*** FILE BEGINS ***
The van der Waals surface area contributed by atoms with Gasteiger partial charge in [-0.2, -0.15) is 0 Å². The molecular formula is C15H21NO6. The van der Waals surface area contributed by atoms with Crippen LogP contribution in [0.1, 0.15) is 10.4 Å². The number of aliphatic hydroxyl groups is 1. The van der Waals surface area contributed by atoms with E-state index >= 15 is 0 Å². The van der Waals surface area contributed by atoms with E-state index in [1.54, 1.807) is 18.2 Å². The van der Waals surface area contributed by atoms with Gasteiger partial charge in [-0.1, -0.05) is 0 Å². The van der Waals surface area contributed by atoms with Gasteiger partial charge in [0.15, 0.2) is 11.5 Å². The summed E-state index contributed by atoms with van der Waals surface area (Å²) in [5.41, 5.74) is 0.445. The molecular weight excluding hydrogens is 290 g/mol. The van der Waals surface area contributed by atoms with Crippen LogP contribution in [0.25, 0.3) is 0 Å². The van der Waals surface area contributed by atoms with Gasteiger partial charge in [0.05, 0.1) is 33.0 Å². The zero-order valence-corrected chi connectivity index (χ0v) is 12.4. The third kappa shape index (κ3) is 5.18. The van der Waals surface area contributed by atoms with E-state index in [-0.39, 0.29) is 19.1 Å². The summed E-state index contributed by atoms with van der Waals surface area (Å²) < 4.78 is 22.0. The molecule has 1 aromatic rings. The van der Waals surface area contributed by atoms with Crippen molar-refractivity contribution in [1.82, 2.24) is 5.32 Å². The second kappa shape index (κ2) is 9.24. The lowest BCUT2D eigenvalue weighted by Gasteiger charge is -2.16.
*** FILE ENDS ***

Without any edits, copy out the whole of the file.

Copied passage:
The van der Waals surface area contributed by atoms with Gasteiger partial charge in [-0.2, -0.15) is 0 Å². The molecular formula is C15H21NO6. The van der Waals surface area contributed by atoms with Crippen LogP contribution in [0.1, 0.15) is 10.4 Å². The number of aliphatic hydroxyl groups is 1. The van der Waals surface area contributed by atoms with E-state index >= 15 is 0 Å². The van der Waals surface area contributed by atoms with E-state index in [1.54, 1.807) is 18.2 Å². The van der Waals surface area contributed by atoms with Gasteiger partial charge in [-0.1, -0.05) is 0 Å². The van der Waals surface area contributed by atoms with Gasteiger partial charge in [0.15, 0.2) is 11.5 Å². The summed E-state index contributed by atoms with van der Waals surface area (Å²) in [5.41, 5.74) is 0.445. The molecular weight excluding hydrogens is 290 g/mol. The van der Waals surface area contributed by atoms with Crippen LogP contribution in [0.25, 0.3) is 0 Å². The van der Waals surface area contributed by atoms with Gasteiger partial charge in [0.05, 0.1) is 33.0 Å². The zero-order valence-corrected chi connectivity index (χ0v) is 12.4. The third kappa shape index (κ3) is 5.18. The van der Waals surface area contributed by atoms with E-state index in [-0.39, 0.29) is 19.1 Å². The summed E-state index contributed by atoms with van der Waals surface area (Å²) < 4.78 is 22.0. The molecule has 1 aromatic rings. The van der Waals surface area contributed by atoms with Crippen molar-refractivity contribution in [1.82, 2.24) is 5.32 Å². The second kappa shape index (κ2) is 9.24. The lowest BCUT2D eigenvalue weighted by Gasteiger charge is -2.16.